What distinguishes a BMC from an SMC is the form, which here is a paste intended to be injected into a compression mold.

The pares produced by these molding techniques are used in particular in the automotive field as a replacement for body parts or impact protection parts, which are currently made of metal, especially steel.

However, automobile manufacturers are constantly preoccupied with reducing the weight of vehicles as much as possible, so as to reduce the fuel consumption. To do this, it has been envisioned to substitute certain metal parts of the body with lighter parts made of composites.

The problem that arises with parts made of composites is that of painting.

The operation of painting metal parts is carried out on an industrial scale by cataphoresis. This consists in electrostatically depositing one or more primer coats in order to “smooth” the surface, and one or more paint coats.

Composite parts cannot be used as such as the polymer material is an electrical insulator. It is therefore necessary to make them conductive in order to be able to use them on conventional cataphoretic painting lines.

Solutions aiming to make composites electrically conductive have been disclosed.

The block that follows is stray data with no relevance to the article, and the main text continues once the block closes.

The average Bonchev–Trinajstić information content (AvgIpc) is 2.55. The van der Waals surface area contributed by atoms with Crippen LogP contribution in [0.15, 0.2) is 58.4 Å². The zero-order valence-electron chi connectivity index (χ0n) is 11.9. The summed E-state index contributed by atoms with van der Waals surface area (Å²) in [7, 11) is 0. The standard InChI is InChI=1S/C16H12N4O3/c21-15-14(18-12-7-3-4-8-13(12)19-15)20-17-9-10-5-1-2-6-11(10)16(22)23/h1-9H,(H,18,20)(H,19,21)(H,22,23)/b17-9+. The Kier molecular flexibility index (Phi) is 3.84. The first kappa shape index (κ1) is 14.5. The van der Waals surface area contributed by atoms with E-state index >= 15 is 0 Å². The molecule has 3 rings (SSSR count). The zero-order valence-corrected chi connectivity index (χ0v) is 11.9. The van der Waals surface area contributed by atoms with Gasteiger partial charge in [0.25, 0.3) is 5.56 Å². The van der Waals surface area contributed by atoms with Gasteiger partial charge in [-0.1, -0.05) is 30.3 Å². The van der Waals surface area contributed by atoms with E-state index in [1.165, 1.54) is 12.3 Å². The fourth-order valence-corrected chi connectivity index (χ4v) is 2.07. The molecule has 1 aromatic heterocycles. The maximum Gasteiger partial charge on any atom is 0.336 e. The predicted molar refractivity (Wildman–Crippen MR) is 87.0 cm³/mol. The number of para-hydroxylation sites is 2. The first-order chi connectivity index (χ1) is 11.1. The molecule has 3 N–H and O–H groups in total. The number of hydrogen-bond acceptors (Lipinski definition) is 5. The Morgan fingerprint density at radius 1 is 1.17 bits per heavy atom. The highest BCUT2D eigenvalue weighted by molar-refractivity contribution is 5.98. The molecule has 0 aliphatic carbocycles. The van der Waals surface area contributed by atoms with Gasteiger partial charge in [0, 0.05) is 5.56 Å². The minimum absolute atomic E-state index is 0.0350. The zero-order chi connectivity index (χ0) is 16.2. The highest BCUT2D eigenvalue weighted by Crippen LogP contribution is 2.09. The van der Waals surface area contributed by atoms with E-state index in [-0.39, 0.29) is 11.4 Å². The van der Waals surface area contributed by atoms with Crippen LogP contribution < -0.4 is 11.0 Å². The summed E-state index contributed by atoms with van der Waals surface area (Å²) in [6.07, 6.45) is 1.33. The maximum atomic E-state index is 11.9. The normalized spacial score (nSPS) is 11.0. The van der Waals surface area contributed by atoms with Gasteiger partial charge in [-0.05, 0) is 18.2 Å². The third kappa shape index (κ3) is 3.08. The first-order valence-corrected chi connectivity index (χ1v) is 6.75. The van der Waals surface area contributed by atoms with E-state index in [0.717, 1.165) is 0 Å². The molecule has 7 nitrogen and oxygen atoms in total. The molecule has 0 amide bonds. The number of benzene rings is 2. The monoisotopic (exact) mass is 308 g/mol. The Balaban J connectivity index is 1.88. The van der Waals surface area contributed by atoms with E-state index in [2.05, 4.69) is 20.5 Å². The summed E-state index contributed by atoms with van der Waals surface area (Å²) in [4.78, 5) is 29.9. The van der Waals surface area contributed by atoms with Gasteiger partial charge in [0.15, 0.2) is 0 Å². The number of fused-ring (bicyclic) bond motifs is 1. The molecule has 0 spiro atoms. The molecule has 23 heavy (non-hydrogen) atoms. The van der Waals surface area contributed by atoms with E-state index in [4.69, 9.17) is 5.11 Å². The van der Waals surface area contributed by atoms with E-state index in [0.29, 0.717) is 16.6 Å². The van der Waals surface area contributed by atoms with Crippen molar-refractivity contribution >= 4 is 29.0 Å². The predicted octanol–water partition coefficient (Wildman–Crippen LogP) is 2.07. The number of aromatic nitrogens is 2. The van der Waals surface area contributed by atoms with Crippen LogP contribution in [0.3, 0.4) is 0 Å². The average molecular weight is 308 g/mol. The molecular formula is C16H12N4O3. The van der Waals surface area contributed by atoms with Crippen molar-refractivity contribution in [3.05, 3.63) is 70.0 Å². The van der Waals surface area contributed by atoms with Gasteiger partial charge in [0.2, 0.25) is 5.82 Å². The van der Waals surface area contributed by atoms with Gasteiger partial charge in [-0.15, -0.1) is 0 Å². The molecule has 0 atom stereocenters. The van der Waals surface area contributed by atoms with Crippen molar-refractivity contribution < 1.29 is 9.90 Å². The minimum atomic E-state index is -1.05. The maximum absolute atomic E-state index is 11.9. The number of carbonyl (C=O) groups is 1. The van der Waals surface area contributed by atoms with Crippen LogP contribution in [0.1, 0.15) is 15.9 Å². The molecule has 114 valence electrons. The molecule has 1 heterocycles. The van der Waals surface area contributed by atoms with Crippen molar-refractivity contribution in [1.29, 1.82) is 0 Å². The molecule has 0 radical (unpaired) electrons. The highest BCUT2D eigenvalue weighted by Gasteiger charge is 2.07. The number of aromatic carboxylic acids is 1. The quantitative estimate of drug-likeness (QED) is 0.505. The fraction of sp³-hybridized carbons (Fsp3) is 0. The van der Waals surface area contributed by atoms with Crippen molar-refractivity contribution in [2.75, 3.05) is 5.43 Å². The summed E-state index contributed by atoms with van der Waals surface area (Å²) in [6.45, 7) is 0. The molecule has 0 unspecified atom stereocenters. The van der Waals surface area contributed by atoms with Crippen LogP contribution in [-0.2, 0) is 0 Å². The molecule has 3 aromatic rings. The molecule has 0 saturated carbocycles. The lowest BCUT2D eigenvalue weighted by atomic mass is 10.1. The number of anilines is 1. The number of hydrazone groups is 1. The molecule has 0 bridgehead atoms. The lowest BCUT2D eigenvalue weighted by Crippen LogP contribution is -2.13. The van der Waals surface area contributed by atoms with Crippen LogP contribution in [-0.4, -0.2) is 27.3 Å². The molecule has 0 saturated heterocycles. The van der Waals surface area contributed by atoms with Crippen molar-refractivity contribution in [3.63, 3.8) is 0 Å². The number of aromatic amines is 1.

U.S. Pat. No. 6,648,593 proposes, prior to application of the paint, to deposit a first coat of a conductive paint comprising a resin and conductive particles (in the form of whiskers), and a second metal coat applied without intervention of the electric current.

This solution requires the addition of other steps that are difficult to implement in the current process, and consequently it generates an additional cost.

WO-A-03/0 511 992 and US-A-2003/0 042 468 propose a composition intended to be used in molding processes, which comprises a crosslinkable prepolymer, at least one unsaturated monomer copolymerizable with the prepolymer, a copolymerization initiator and electrically conductive fillers, for example graphite, metal-coated particles or metal particles.